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Currently Reading

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Just finished a stunning book, The Girl with Seven Names by Hyanseo Lee. If you, like me, know little about North Korea and how it came to be what it is today, you’ve got to read this book. It’s a memoir written by a young woman who escaped from North Korea about 9 years ago. Her journey – and I mean JOURNEY – is harrowing, frightening, amazing, heart-rendering all at the same time. She chronicles the lives of the Kims (Kim Il-Sung, Kim Jong-Il to current Kim Jong Un), shares the strict propaganda that surrounds every North Korean citizen, the poverty and hunger, as well as the underground black market for food and goods. It took her awhile to get from North Korea, to China and eventually to South Korea, where she currently lives. She’s well educated and speaks English quite well. She was invited to be a speaker at a TED talk – you know about those, right? TED (Technology, Entertainment, Design) is a media organization which posts talks online for free distribution, under the slogan “ideas worth spreading.” I listen to them as  podcasts now and then. Always very educational, if sometimes over my head when it gets very technical. She works diligently for human rights now, doing her best to help other North Koreans escape. You owe it to yourself to read this book.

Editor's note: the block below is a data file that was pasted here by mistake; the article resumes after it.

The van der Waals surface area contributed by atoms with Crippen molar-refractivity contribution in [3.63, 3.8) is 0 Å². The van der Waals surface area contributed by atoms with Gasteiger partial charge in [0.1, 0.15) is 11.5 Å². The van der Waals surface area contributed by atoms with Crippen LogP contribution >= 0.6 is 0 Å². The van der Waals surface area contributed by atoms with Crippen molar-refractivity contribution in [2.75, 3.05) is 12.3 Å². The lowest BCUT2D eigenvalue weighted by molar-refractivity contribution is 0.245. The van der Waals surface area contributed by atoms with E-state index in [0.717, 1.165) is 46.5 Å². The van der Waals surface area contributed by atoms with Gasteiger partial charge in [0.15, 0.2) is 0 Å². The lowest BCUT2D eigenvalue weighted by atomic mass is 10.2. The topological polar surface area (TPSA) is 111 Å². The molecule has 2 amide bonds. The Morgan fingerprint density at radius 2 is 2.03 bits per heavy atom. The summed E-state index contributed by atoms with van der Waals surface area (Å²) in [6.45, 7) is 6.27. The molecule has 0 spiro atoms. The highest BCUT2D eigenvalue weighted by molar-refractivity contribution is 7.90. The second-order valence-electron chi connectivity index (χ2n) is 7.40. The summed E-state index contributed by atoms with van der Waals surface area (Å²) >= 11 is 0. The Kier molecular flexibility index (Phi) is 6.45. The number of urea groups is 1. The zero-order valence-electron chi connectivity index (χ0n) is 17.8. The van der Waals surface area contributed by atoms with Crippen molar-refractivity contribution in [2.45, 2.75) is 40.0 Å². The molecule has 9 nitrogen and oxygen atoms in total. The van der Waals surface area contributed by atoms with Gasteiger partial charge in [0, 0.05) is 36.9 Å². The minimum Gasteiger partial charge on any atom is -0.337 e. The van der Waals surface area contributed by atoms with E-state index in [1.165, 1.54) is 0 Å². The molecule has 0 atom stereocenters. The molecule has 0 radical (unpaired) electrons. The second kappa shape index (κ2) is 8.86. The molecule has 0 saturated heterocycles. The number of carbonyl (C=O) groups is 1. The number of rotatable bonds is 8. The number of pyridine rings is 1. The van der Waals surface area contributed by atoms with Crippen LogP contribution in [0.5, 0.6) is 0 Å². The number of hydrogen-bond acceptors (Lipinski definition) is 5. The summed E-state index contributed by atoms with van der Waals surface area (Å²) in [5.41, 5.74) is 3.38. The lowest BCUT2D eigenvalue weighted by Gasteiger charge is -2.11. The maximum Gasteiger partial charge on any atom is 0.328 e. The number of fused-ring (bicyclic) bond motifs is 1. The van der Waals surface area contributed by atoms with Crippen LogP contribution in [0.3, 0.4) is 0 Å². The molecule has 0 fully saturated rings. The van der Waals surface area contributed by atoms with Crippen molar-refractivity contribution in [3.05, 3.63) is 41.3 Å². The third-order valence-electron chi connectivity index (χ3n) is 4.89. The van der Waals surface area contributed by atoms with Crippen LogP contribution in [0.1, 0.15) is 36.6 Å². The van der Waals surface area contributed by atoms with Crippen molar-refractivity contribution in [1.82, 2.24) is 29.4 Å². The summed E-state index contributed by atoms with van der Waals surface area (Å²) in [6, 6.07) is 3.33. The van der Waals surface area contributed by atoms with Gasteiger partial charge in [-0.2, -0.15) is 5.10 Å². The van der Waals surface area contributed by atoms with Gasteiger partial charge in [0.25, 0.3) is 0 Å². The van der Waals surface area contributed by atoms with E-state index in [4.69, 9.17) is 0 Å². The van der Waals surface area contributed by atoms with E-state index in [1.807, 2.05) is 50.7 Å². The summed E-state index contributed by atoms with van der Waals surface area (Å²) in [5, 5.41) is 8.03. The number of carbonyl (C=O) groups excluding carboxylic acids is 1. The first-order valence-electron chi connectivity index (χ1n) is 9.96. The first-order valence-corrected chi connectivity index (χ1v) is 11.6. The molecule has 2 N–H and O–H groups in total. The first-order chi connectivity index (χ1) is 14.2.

Also just finished reading The Sandcastle Girls by Chris Bohjalian. Another WOW book. I’ve always liked the author – many years ago I read his book, Midwives (don’t confuse this book with the one I recently read and is reviewed below) and really liked it. I think we read it in one of my book groups. He’s a brilliant writer, and this one has a lot of characters and twists. It’s a novel, but based on a lot of truth regarding the Armenian genocide. Most of the book takes place in Aleppo, Syria with some good Samaritan folk trying to help rescue people (mostly children) following the forced long marches the Turks made prodding the Turkish Armenians to exit their country. But it also jumps to near present day as a family member is trying to piece together obscure parts of her grandparents’ former lives there. She uncovers some hidden truths (many survivors of the genocide never-ever wanted to talk about it) and a bit more about her Armenian heritage. A riveting book – I could hardly put it down. Lots to discuss for a book club read. I simply must read more of Bohjalian’s books (he’s written many).